According to this data, of 4146 samples tested for antibiotic residues, 276, or about 7%, had antibiotic residues that did not exceed residue limits (i.e. non-violative), and only 2 samples, or 0.05%, had violative residues.  Since the USDA impounds products that violate the residue limits, not allowing their sale, this suggests that 93% of animal products on the market have NO antibiotic residues, and the other 7% have residues that have no health effects because they are not large enough. 

If you survey the rest of the list, the FSIS found violations of residue limits for only 5 other chemicals or classes of chemicals:  arsenic, avermectins,  carbadox, chlorinated hydrocarbons or organophosphates, or sulfonomides.  In each case, the violations occurred in much less than 1% of samples. 

Based on production class (i.e. type of animal) the FSIS found violations occurred in beef cows, boars/stags, bob veal, bulls, goats, heavy calves, heifers, market hogs, non-formula fed veal, roaster pigs, and sows, with the highest numbers of violations occurring in heavy calves—2 violations out of 456 samples, or 0.44 percent.  The following graph depicts the number of samples of each production class (in the hundreds, up to nearly 1500 samples in some classes) along with the percent violations (red dots, all less than half of a percent) in each class :

Click for larger version.



The USDA FSIS page "Beef: Farm to Table" explains the regulation of antibiotic use in livestock:


“Antibiotics may be given to prevent or treat disease in cattle. A "withdrawal" period is required from the time antibiotics are administered until it is legal to slaughter the animal. This is so residues can exit the animal's system. FSIS randomly samples cattle at slaughter and tests for residues. Data from this Monitoring Plan have shown a very low percentage of residue violations. Not all antibiotics are approved for use in all classes of cattle. However, if there is a demonstrated therapeutic need, a veterinarian may prescribe an antibiotic that is approved in other classes for an animal in a non-approved class. In this case, no detectable residues of this drug may be present in the edible tissues of the animal at slaughter.”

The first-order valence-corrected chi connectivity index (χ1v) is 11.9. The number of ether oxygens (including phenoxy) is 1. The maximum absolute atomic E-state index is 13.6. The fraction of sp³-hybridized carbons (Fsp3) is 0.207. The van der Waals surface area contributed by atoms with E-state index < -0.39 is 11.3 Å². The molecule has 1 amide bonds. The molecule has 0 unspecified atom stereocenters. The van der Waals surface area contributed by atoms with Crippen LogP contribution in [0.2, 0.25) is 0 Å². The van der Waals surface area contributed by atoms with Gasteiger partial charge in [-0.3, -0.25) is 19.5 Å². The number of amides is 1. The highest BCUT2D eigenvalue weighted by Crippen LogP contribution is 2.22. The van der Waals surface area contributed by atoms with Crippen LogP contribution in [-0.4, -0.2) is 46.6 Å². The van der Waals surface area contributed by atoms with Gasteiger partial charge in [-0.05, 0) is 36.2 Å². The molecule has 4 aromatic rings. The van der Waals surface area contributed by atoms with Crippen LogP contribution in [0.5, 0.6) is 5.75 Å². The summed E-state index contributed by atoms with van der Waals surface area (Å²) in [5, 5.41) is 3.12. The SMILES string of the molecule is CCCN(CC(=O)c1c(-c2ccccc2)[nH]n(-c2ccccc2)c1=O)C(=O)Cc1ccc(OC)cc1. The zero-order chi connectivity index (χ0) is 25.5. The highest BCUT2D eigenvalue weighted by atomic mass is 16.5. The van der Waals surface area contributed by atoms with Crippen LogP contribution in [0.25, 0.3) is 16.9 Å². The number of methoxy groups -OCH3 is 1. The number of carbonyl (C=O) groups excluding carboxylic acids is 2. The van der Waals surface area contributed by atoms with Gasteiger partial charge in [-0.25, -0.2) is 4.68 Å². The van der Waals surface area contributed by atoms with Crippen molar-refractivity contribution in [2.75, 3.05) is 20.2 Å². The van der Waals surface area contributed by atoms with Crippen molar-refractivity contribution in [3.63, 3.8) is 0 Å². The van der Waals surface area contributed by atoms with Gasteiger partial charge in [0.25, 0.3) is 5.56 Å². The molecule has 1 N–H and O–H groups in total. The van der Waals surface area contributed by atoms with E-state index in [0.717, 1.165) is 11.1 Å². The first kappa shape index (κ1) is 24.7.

This Purdue University video describes what happens when the FSIS discovers that a producer has product that contains violative residues:


In short, producers stand to lose their businesses if they produce animals with antibiotic or chemical residues exceeding USDA limits.

I know some may not trust the USDA, considering it in league with the producers to cover-up their misdemeanors.  I myself fall into that class.  You might want to consider the report of Schnell et al, entitled Pesticide Residues in Beef Tissues from Cattle Fed Fruits, Vegetables and Their By-products, from The Journal of Muscle Foods.  The abstract:


“Muscle, adipose, liver and kidney tissue samples were collected from cattle fed potato processing residue (n=20), apple pomace (n=20), pear pomace (n=10), cannery corn waste (n=20), cotton gin trash (n=20), tomato pomace plus almond hulls (n=16), dried grape solids (n=10) or dried citrus pulp (n=6) as well as from control cattle which were not fed fruits, vegetables or their byproducts (n=21). All adipose tissue samples (n=143), representative samples of the above feeds (n=24) and representative samples of muscle (n=35), liver (n=35) and kidney (n=35) tissues were assayed for acephate, benomyl, captafol, cypermethrin, folpet, azinphos-methyl, captan, chlorothalonil, ethyl parathion, and permethrin. In 2,720 tests for the aforementioned oncogenic pesticides, eight tests were positive, but no residue amount that would be considered violative was detected. The only pesticide detected was benomyl and it was detected at nonviolative levels in the adipose tissue of cattle that had been fed either apple pomace or pear pomace.”


Thus, Schnell et al found pesticide residues in only 8 of 2,720 samples, i.e. 0.29%, from cattle fed several different foods that may have pesticide residues.  This gives some indication of the low levels of residues on these particular crops (apples, pears, corn, cotton, tomato, grape, and citrus), or of the efficiency with which the liver and kidneys of bovines get rid of residues.  Note also that they tested liver samples, confirming my long held belief that liver does not store but transforms and eliminates toxins from the body.

Vazquez-Moreno et al tested for pesticide residues in adipose tissue of beef, pork, and poultry from plants located in northwestern Mexico and published the results in the Journal of Muscle Foods (5 May 2007).  According the the abstract: